One of the main focus area’s - and desires - of Oleg’s work is for the online environment to become healthier. In that spirit, taking a bit of time to read content critically before sharing is something we should all get in the habit of doing.

What Oleg is doing next:

He is always looking for ways to integrate AI tools into our process without sacrificing interpretability, so he’ll be doing a lot of work on that front as well.

Karolina Iwanska headshot.jpg
Karolina Iwanska | Poland

Karolina is a lawyer at the Panoptykon Foundation. Through her fellowship, Karolina sought to challenge the dominant narrative promoted by the advertising industry that surveillance-driven advertising is the only way to fund online content, examine existing alternatives, and develop policy recommendations aimed at fostering a healthy and privacy-friendly online sphere.

This is important because surveillance-based advertising forces online publishers to compete for clicks, sacrificing our privacy and – increasingly – the quality of the content they produce.The internet without pervasive tracking is possible, but the current dominant market logic doesn’t allow alternatives to flourish and regulation is needed to change the status quo.

Coverage of Karolina’s work:
How you can take action with Karolina:
  1. Read her report “To Track or Not To Track: Towards Privacy-Friendly and Sustainable Advertising.”
  2. Use it as a resource and a tool to challenge anyone who claims that there is no alternative from online tracking.
  3. Contact the online newspaper you support and ask them what they think.
What Karolina is doing next:

Karolina will continue working at Panoptykon Foundation as a lawyer and policy analyst, leading their advocacy on the Digital Service Act package and researching how social media use algorithms to curate, target and recommend content to people.

What change Karolina has seen as a result of the fellowship?

The discussion on online behavioural advertising no longer focuses on its magical workings or how profitable it is for publishers - rather, it increasingly underlines the many pathologies of this system.”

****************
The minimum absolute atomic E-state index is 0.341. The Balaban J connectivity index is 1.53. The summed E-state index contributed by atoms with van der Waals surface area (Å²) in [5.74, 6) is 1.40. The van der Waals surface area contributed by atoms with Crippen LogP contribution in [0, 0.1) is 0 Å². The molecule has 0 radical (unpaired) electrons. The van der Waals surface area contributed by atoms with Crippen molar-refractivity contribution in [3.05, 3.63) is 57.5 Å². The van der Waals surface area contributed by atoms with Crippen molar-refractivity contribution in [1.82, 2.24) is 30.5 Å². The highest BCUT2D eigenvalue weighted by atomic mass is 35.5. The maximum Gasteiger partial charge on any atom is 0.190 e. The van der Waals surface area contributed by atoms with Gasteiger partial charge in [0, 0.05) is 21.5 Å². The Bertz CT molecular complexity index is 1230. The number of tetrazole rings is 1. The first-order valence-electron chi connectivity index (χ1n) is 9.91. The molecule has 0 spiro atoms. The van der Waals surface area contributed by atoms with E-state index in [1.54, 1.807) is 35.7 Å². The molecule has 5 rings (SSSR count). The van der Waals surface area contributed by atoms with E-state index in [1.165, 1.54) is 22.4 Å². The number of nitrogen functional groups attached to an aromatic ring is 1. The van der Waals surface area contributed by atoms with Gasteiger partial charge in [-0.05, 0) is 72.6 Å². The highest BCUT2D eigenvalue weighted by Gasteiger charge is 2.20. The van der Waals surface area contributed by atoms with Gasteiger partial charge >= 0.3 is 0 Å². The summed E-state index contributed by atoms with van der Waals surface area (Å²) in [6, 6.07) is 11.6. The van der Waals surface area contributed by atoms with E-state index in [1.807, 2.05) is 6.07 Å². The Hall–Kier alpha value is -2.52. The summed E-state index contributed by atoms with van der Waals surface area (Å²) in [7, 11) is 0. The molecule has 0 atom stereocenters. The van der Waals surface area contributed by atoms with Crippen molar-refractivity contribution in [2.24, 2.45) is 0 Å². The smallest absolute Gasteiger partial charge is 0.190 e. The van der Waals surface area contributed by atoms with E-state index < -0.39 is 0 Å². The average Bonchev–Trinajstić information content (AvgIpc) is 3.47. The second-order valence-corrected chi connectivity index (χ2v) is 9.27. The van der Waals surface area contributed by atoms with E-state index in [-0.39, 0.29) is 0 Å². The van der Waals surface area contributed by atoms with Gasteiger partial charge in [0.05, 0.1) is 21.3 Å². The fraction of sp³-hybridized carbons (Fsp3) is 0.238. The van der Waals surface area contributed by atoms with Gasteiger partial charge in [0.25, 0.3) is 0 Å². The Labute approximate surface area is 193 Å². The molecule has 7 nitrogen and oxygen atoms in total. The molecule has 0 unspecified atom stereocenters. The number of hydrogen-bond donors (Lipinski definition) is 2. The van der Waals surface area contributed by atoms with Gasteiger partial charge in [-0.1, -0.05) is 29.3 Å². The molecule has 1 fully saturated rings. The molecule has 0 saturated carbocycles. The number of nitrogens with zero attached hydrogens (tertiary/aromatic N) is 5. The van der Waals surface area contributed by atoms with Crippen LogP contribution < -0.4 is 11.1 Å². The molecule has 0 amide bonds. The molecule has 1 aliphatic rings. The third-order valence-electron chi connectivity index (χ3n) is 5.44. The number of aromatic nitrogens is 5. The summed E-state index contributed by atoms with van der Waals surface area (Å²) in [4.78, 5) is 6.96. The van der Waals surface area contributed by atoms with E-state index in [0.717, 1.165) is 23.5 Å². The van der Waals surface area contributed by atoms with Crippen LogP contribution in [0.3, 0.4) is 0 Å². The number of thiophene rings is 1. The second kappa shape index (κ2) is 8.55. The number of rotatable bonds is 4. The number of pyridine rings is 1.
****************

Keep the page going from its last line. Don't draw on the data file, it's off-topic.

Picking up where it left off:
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Frederike Kaltheuner | England

Frederike's fellowship project aimed to examine applications of AI systems that classify, judge, and evaluate people’s identities, feelings, and emotions, in order to uncover where and how such technology is currently deployed.

From pseudoscientific claims about AI's ability to detect whether someone is gay or straight, to the emergence of emotion detection technology, one of the most overlooked policy challenges of AI is its use to make assumptions and judgements about who we are, and who we will become. This is much more than an invasion of privacy, it's an existential threat to human autonomy and the ability to explore, develop and express our identities.

Frederike’s impact, in her own words:

In many ways, 2020 has been the year of great AI disillusionment. From research (coming in Jan 2021) on alternative credit scoring applications to a collaboration with Meatspace on AI pseudoscience, snake oil and hype, my aim has been on refocusing public and policy debates away from ‘fixing’ AI, such as reducing bias and improving transparency, towards a better understanding of the problems and questions that AI is fundamentally ill-equipped to solve. My goal has been to translate some of the crucial debates that are taking place in tech and academic circles to a wider audience, especially policy makers and those tasked with regulating emerging technologies like AI.

Coverage of Frederike’s work:
How you can take action with Frederike:

As we find ourselves on the downward slope of the AI hype cycle, this is a unique moment to take stock, to look back and interrogate the underlying causes, dynamics and logics of technological hype.